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Board punts probe of unlicensed prison medical director to AG 

Williams is pictured here in a screengrab from a 2020 Tennessee Department of Corrections video. (Credit: Nevada Current)

Dana Gentry, Nevada Current
March 28, 2024

It took the Nevada Board of Medical Examiners three months to determine it has no jurisdiction over Dr. Kenneth Williams, medical director of Nevada’s prisons, who has been practicing medicine without a license since September of last year when he joined the Department.  

In February, the Current reported Williams, who served as medical director of Tennessee’s prisons, lacked the minimum qualification listed in the state’s job solicitation – a medical license in Nevada. Practicing medicine without a state license is a felony. 

“He is currently ongoing to get his medical license and he’s working with the Nevada State Board of Medical Examiners,” Nevada Department of Corrections Assistant Director William Quenga said on Feb. 22. 

Williams was hired by NDOC Director James Dzurenda, who was appointed to his position by Gov. Joe Lombardo. Lombardo has not responded to numerous requests for comment. The Board of Medical Examiners’ members are appointed by the governor.

According to the board’s executive director Edward Cousineau, Williams applied on Dec. 28, 2023 for a medical license, four months after he assumed the role of NDOC’s medical director. 

In a letter dated March 4, the board’s Chief of Investigations Ernesto Diaz, told prison doctors who filed complaints that the board had opened an investigation. 

“When the initial phase of the investigation is completed, the case will be presented to the Investigative Committee (IC) of the Board which meets four times a calendar year,” Diaz wrote. 

Last week, the Current questioned Cousineau regarding the board’s lack of jurisdiction over an unlicensed physician. 

“We have no jurisdiction,” Cousineau said, but declined to elaborate how the board could investigate Williams, given its lack of jurisdiction. 

The following day, on March 22, Diaz wrote to the prison medical providers who filed complaints that “the facts alleged in your complaint do not constitute a violation of the Nevada Medical Practice Act. The Board has no jurisdiction over a Non-Licensee of the Board. We will forward your complaint to the Attorney General’s office for further review of the information and alleged violations.”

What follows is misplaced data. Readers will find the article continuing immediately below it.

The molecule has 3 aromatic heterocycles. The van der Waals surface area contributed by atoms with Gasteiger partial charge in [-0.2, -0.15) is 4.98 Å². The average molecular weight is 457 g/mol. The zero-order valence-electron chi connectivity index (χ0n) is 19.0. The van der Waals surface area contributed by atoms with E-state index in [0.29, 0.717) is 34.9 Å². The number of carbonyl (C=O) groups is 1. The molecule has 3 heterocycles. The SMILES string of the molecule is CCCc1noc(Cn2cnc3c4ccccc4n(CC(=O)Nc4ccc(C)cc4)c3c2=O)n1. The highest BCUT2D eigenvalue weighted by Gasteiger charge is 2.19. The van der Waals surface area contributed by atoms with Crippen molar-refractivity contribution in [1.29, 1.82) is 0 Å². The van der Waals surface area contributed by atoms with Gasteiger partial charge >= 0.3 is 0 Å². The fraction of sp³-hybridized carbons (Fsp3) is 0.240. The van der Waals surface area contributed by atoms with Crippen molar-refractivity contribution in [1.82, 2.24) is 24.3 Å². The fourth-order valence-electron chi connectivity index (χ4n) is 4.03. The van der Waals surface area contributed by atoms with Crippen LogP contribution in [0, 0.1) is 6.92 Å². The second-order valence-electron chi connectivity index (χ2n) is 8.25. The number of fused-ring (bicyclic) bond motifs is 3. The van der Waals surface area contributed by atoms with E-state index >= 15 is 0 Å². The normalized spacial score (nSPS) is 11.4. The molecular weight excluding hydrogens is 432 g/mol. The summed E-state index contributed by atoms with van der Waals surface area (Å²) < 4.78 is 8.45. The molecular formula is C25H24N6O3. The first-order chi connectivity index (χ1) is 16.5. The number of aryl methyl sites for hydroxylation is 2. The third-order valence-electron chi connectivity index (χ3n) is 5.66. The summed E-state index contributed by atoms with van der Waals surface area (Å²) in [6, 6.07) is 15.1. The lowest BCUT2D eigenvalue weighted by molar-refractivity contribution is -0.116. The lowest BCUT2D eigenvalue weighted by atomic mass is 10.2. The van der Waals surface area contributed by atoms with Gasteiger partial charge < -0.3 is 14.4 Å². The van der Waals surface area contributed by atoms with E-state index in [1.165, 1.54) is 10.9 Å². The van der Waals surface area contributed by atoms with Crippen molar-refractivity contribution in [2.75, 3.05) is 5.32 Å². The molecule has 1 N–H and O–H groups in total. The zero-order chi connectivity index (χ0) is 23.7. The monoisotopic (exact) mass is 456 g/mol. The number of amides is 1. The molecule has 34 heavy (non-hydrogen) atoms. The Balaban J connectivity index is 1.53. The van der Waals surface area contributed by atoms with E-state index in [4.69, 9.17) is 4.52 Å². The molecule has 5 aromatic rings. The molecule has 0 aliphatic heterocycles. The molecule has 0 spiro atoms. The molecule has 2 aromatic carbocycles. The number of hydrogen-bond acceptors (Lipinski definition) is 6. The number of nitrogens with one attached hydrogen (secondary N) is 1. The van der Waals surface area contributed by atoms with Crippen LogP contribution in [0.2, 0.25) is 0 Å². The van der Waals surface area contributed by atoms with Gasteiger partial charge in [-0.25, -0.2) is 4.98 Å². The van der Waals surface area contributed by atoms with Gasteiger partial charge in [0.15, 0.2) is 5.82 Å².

Attorney General Aaron Ford did not respond to requests for comment. 

“We have no comment,” said Quenga of NDOC. 

‘Rules for thee and not for me’ 

“It is the mission of the Nevada Department of Corrections to protect society by maintaining offenders in safe and humane conditions while preparing them for successful reentry back into society,” says NDOC’s website. “We operate as one Team, proud of our reputation as leaders in corrections.”

Athar Haseebullah, executive director of the ACLU of Nevada, says Williams’s lack of a Nevada medical license is alarming. 

“The most consistent complaint we receive about Nevada prisons is related to medical neglect or improper medical treatment,” he said in a statement to the Current. “Moreover, NDOC and the state continue to seek execution drugs from other places to misuse medication in executions, even without the consent of the businesses making these pharmaceuticals. The ‘rules for thee and not for me’ approach the government undertakes is beyond problematic.” 

Williams stopped chairing the department utilization review board meetings following the Current’s story in February, according to several providers. However, he has continued to practice medicine by dictating treatment protocol. 

“Williams is still ruling the roost and making life miserable for all of our prisoners,” said a provider who asked not to be identified for fear of retaliation. The provider says Williams routinely denies requests for medical treatment. “He doesn’t approve anything and we’re the ones that get stuck telling people, ‘sorry, you need to walk around with whatever the problem is.’”

“How can we let him continue to do this when he doesn’t have a license? Yet the rest of us had to get a license,” the provider asked. 

Williams also lacks a license from the state’s Board of Pharmacy, for which a Nevada medical license is a prerequisite.

Nevada Current is part of States Newsroom, a network of news bureaus supported by grants and a coalition of donors as a 501c(3) public charity. Nevada Current maintains editorial independence. Contact Editor Hugh Jackson for questions: info@nevadacurrent.com. Follow Nevada Current on Facebook and Twitter.

This article is republished from Nevada Current under a Creative Commons license. Read the original article.